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Thursday, Feb. 1, 2007 04:11 pm

People's poetry

Presented by Jacqueline Jackson

Untitled Document Grief can endure a long, long time. A deep loss is very reluctant to let us set it aside, to push it into a corner of memory. Here the Arkansas poet, Andrea Hollander Budy, gives us a look at one family’s adjustment to a death.
For Weeks After the Funeral
The house felt like the opera, the audience in their seats, hushed, ready, but the cast not yet arrived.
And if I said anything to try to appease the anxious air, my words would hang alone like the single chandelier
waiting to dim the auditorium, but still too huge, too prominent, too bright, its light announcing only itself, bringing more
emptiness into the emptiness.

Copyright © 2006 by Andrea Hollander Budy. First published in “Five Points” and included in her book, Woman in the Painting. Reprinted by permission of the author and Autumn House Press. This weekly column is supported by The Poetry Foundation, The Library of Congress, and the Department of English at the University of Nebraska-Lincoln. This column does not accept unsolicited poetry.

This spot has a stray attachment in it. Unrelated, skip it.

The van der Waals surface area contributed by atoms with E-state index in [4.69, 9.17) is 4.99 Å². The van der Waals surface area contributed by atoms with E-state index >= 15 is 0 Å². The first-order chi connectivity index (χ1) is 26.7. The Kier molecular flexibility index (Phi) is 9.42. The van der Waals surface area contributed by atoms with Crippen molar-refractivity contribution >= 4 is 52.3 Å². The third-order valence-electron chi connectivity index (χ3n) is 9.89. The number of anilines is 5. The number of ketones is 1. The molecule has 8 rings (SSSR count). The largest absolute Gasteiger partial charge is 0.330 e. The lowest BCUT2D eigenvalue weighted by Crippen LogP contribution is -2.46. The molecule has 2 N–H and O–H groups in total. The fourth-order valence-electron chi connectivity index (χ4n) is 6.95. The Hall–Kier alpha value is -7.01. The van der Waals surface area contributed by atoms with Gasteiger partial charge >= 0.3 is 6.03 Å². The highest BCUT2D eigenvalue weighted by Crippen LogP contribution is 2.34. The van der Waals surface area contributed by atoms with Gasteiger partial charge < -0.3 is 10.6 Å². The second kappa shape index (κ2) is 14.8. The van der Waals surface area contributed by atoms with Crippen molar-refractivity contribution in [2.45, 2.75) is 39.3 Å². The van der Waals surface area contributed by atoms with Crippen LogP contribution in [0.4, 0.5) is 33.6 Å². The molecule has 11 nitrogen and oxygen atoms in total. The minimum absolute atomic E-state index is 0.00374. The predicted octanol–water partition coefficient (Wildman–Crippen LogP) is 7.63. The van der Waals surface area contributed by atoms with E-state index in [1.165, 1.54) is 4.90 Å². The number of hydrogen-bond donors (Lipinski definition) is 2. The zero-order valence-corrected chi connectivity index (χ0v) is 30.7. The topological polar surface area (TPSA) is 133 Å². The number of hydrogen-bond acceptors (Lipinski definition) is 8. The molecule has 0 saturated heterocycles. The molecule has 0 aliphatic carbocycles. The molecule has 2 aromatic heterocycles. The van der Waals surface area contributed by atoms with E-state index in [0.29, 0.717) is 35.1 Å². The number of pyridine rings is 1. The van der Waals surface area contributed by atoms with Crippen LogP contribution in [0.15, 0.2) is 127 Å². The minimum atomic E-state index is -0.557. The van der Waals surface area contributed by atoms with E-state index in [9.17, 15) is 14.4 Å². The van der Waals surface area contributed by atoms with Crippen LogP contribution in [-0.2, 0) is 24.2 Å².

Ted Kooser served as the U.S. Poet Laureate from 2004-2006. For more information, go to


nearnorthsidepoem #2

talk about overkill walgreens and cvs aren’t walmart with their  four dollar seductive prescriptions but their big new ugly overstocked buildings are now               
squatting right across and right next to watt drugstore on north ninth where unassuming john watt has carried the hurt and the homeless on his tabs for ages his father and uncles before him why do we need so many pharmacies on one corner there are already ten walgreens   
and five cvses in town isn’t that enough for that matter who wants a faux stable saddles stalls straw probably no authentic oats or horse apples to go with our soup but it’s soon to be there on the square  
where afaf and jamal greeted us with joy when we came to eat the  healthiest food in town at our beloved holyland

©Jacqueline Jackson 2006